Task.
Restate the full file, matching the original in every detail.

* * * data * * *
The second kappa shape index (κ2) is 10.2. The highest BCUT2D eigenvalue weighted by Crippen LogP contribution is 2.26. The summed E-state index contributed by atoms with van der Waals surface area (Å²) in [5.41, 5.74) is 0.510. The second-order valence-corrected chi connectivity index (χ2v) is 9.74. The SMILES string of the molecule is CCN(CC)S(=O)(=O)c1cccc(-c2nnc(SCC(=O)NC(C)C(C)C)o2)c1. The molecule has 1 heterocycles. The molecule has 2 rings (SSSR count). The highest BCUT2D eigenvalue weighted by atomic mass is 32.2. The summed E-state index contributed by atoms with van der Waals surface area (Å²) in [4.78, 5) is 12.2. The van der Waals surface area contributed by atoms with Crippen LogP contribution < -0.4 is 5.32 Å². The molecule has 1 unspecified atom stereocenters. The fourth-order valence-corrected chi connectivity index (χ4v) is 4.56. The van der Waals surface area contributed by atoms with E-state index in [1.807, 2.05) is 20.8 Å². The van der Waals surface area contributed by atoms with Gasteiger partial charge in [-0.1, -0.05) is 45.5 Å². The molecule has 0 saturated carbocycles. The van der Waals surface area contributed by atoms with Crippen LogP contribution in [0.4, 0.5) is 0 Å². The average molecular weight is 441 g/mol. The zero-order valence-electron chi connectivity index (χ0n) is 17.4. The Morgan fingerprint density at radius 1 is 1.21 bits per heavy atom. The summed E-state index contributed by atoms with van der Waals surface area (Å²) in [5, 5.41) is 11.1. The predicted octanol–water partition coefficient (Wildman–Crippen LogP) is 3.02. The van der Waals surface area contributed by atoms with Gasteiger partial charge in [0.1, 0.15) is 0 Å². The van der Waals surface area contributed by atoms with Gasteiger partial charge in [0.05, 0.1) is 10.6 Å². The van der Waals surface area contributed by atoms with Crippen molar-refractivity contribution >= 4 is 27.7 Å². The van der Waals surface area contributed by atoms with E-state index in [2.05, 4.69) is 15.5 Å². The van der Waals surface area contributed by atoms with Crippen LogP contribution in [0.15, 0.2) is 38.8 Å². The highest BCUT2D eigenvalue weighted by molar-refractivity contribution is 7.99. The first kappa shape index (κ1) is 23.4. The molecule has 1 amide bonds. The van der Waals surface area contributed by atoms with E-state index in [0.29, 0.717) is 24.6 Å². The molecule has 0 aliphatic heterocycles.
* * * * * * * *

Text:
The second kappa shape index (κ2) is 10.2. The highest BCUT2D eigenvalue weighted by Crippen LogP contribution is 2.26. The summed E-state index contributed by atoms with van der Waals surface area (Å²) in [5.41, 5.74) is 0.510. The second-order valence-corrected chi connectivity index (χ2v) is 9.74. The SMILES string of the molecule is CCN(CC)S(=O)(=O)c1cccc(-c2nnc(SCC(=O)NC(C)C(C)C)o2)c1. The molecule has 1 heterocycles. The molecule has 2 rings (SSSR count). The highest BCUT2D eigenvalue weighted by atomic mass is 32.2. The summed E-state index contributed by atoms with van der Waals surface area (Å²) in [4.78, 5) is 12.2. The van der Waals surface area contributed by atoms with Crippen LogP contribution < -0.4 is 5.32 Å². The molecule has 1 unspecified atom stereocenters. The fourth-order valence-corrected chi connectivity index (χ4v) is 4.56. The van der Waals surface area contributed by atoms with E-state index in [1.807, 2.05) is 20.8 Å². The van der Waals surface area contributed by atoms with Gasteiger partial charge in [-0.1, -0.05) is 45.5 Å². The molecule has 0 saturated carbocycles. The van der Waals surface area contributed by atoms with Crippen LogP contribution in [0.4, 0.5) is 0 Å². The average molecular weight is 441 g/mol. The zero-order valence-electron chi connectivity index (χ0n) is 17.4. The Morgan fingerprint density at radius 1 is 1.21 bits per heavy atom. The summed E-state index contributed by atoms with van der Waals surface area (Å²) in [5, 5.41) is 11.1. The predicted octanol–water partition coefficient (Wildman–Crippen LogP) is 3.02. The van der Waals surface area contributed by atoms with Gasteiger partial charge in [0.1, 0.15) is 0 Å². The van der Waals surface area contributed by atoms with Gasteiger partial charge in [0.05, 0.1) is 10.6 Å². The van der Waals surface area contributed by atoms with Crippen molar-refractivity contribution >= 4 is 27.7 Å². The van der Waals surface area contributed by atoms with E-state index in [2.05, 4.69) is 15.5 Å². The van der Waals surface area contributed by atoms with Crippen LogP contribution in [0.15, 0.2) is 38.8 Å². The highest BCUT2D eigenvalue weighted by molar-refractivity contribution is 7.99. The first kappa shape index (κ1) is 23.4. The molecule has 1 amide bonds. The van der Waals surface area contributed by atoms with E-state index in [0.29, 0.717) is 24.6 Å². The molecule has 0 aliphatic heterocycles.